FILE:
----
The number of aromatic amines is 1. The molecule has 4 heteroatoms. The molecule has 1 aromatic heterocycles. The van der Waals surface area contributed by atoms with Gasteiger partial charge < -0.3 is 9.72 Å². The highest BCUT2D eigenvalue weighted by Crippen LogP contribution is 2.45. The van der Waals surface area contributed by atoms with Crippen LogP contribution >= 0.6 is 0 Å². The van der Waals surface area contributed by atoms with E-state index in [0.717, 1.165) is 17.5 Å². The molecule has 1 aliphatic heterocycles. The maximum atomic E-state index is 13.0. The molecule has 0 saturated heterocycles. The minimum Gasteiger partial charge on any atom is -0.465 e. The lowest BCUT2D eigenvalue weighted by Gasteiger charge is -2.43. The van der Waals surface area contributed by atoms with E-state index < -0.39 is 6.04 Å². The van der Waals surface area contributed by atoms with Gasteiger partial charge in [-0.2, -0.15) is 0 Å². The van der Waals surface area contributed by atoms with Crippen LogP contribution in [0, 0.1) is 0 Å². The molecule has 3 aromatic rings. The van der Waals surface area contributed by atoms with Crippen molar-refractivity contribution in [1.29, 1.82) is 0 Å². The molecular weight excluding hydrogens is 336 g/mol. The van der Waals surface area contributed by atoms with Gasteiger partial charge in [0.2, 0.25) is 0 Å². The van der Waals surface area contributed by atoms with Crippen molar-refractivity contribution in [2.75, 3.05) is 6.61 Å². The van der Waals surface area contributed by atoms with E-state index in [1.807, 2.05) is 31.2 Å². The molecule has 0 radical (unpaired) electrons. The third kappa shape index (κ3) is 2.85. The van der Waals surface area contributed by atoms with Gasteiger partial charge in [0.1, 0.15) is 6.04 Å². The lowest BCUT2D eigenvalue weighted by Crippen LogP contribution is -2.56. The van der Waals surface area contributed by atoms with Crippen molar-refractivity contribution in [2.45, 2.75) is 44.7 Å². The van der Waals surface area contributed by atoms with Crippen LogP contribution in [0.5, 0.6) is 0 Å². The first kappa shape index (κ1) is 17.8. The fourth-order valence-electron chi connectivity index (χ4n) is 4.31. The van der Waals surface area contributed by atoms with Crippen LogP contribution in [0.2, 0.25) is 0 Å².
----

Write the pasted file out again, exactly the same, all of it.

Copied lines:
The number of aromatic amines is 1. The molecule has 4 heteroatoms. The molecule has 1 aromatic heterocycles. The van der Waals surface area contributed by atoms with Gasteiger partial charge < -0.3 is 9.72 Å². The highest BCUT2D eigenvalue weighted by Crippen LogP contribution is 2.45. The van der Waals surface area contributed by atoms with Crippen LogP contribution >= 0.6 is 0 Å². The van der Waals surface area contributed by atoms with E-state index in [0.717, 1.165) is 17.5 Å². The molecule has 1 aliphatic heterocycles. The maximum atomic E-state index is 13.0. The molecule has 0 saturated heterocycles. The minimum Gasteiger partial charge on any atom is -0.465 e. The lowest BCUT2D eigenvalue weighted by Gasteiger charge is -2.43. The van der Waals surface area contributed by atoms with E-state index < -0.39 is 6.04 Å². The van der Waals surface area contributed by atoms with Gasteiger partial charge in [-0.2, -0.15) is 0 Å². The van der Waals surface area contributed by atoms with Crippen LogP contribution in [0, 0.1) is 0 Å². The molecule has 3 aromatic rings. The van der Waals surface area contributed by atoms with Crippen molar-refractivity contribution in [1.29, 1.82) is 0 Å². The molecular weight excluding hydrogens is 336 g/mol. The van der Waals surface area contributed by atoms with Gasteiger partial charge in [0.2, 0.25) is 0 Å². The van der Waals surface area contributed by atoms with Crippen molar-refractivity contribution in [2.75, 3.05) is 6.61 Å². The van der Waals surface area contributed by atoms with E-state index in [1.807, 2.05) is 31.2 Å². The molecule has 0 radical (unpaired) electrons. The third kappa shape index (κ3) is 2.85. The van der Waals surface area contributed by atoms with Gasteiger partial charge in [0.1, 0.15) is 6.04 Å². The lowest BCUT2D eigenvalue weighted by Crippen LogP contribution is -2.56. The van der Waals surface area contributed by atoms with Crippen molar-refractivity contribution in [2.45, 2.75) is 44.7 Å². The van der Waals surface area contributed by atoms with Crippen LogP contribution in [0.5, 0.6) is 0 Å². The first kappa shape index (κ1) is 17.8. The fourth-order valence-electron chi connectivity index (χ4n) is 4.31. The van der Waals surface area contributed by atoms with Crippen LogP contribution in [0.2, 0.25) is 0 Å².